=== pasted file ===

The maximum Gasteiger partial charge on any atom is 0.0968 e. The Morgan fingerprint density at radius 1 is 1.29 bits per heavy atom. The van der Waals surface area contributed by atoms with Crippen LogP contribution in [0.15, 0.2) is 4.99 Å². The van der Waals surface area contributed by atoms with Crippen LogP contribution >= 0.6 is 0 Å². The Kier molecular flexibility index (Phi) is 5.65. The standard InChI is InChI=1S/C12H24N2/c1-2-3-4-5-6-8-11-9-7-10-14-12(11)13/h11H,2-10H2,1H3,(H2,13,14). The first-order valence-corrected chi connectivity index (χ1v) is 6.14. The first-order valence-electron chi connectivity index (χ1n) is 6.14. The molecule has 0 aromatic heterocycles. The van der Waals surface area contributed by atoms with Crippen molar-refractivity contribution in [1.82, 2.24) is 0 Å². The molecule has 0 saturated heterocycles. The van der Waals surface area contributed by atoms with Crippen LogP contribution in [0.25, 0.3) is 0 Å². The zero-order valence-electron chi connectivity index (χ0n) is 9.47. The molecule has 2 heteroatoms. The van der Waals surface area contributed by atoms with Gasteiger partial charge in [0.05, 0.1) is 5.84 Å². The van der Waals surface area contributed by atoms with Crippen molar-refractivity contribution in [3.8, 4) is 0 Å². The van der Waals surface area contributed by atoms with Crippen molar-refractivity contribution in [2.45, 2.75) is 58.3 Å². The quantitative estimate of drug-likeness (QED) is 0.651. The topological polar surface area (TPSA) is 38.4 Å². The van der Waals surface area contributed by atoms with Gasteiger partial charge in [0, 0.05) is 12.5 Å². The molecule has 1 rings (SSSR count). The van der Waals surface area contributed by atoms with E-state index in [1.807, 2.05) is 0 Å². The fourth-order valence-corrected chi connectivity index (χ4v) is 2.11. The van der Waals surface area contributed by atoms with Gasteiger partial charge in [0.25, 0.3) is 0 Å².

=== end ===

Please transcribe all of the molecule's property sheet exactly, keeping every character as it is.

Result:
The maximum Gasteiger partial charge on any atom is 0.0968 e. The Morgan fingerprint density at radius 1 is 1.29 bits per heavy atom. The van der Waals surface area contributed by atoms with Crippen LogP contribution in [0.15, 0.2) is 4.99 Å². The van der Waals surface area contributed by atoms with Crippen LogP contribution >= 0.6 is 0 Å². The Kier molecular flexibility index (Phi) is 5.65. The standard InChI is InChI=1S/C12H24N2/c1-2-3-4-5-6-8-11-9-7-10-14-12(11)13/h11H,2-10H2,1H3,(H2,13,14). The first-order valence-corrected chi connectivity index (χ1v) is 6.14. The first-order valence-electron chi connectivity index (χ1n) is 6.14. The molecule has 0 aromatic heterocycles. The van der Waals surface area contributed by atoms with Crippen molar-refractivity contribution in [1.82, 2.24) is 0 Å². The molecule has 0 saturated heterocycles. The van der Waals surface area contributed by atoms with Crippen LogP contribution in [0.25, 0.3) is 0 Å². The zero-order valence-electron chi connectivity index (χ0n) is 9.47. The molecule has 2 heteroatoms. The van der Waals surface area contributed by atoms with Gasteiger partial charge in [0.05, 0.1) is 5.84 Å². The van der Waals surface area contributed by atoms with Crippen molar-refractivity contribution in [3.8, 4) is 0 Å². The van der Waals surface area contributed by atoms with Crippen molar-refractivity contribution in [2.45, 2.75) is 58.3 Å². The quantitative estimate of drug-likeness (QED) is 0.651. The topological polar surface area (TPSA) is 38.4 Å². The van der Waals surface area contributed by atoms with Gasteiger partial charge in [0, 0.05) is 12.5 Å². The molecule has 1 rings (SSSR count). The van der Waals surface area contributed by atoms with E-state index in [1.807, 2.05) is 0 Å². The fourth-order valence-corrected chi connectivity index (χ4v) is 2.11. The van der Waals surface area contributed by atoms with Gasteiger partial charge in [0.25, 0.3) is 0 Å².